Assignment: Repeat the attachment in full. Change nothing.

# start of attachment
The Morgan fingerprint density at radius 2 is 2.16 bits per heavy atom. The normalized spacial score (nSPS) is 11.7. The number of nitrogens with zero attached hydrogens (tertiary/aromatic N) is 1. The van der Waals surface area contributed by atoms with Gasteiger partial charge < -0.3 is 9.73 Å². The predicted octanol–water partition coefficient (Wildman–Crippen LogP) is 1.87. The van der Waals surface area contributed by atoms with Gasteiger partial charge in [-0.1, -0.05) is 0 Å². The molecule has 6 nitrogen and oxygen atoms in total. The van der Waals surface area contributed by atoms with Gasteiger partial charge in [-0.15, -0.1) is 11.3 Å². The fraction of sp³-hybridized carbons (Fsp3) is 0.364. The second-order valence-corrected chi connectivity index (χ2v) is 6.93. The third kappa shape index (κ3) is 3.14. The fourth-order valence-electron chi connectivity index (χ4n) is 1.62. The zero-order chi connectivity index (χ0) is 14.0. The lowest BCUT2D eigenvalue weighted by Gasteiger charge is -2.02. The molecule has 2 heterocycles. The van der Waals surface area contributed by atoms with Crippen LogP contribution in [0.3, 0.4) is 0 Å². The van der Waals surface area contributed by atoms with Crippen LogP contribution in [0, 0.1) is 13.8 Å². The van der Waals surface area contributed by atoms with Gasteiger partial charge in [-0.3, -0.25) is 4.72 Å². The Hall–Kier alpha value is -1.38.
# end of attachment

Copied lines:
The Morgan fingerprint density at radius 2 is 2.16 bits per heavy atom. The normalized spacial score (nSPS) is 11.7. The number of nitrogens with zero attached hydrogens (tertiary/aromatic N) is 1. The van der Waals surface area contributed by atoms with Gasteiger partial charge < -0.3 is 9.73 Å². The predicted octanol–water partition coefficient (Wildman–Crippen LogP) is 1.87. The van der Waals surface area contributed by atoms with Gasteiger partial charge in [-0.1, -0.05) is 0 Å². The molecule has 6 nitrogen and oxygen atoms in total. The van der Waals surface area contributed by atoms with Gasteiger partial charge in [-0.15, -0.1) is 11.3 Å². The fraction of sp³-hybridized carbons (Fsp3) is 0.364. The second-order valence-corrected chi connectivity index (χ2v) is 6.93. The third kappa shape index (κ3) is 3.14. The fourth-order valence-electron chi connectivity index (χ4n) is 1.62. The zero-order chi connectivity index (χ0) is 14.0. The lowest BCUT2D eigenvalue weighted by Gasteiger charge is -2.02. The molecule has 2 heterocycles. The van der Waals surface area contributed by atoms with Crippen LogP contribution in [0.3, 0.4) is 0 Å². The van der Waals surface area contributed by atoms with Crippen LogP contribution in [0, 0.1) is 13.8 Å². The van der Waals surface area contributed by atoms with Gasteiger partial charge in [-0.3, -0.25) is 4.72 Å². The Hall–Kier alpha value is -1.38.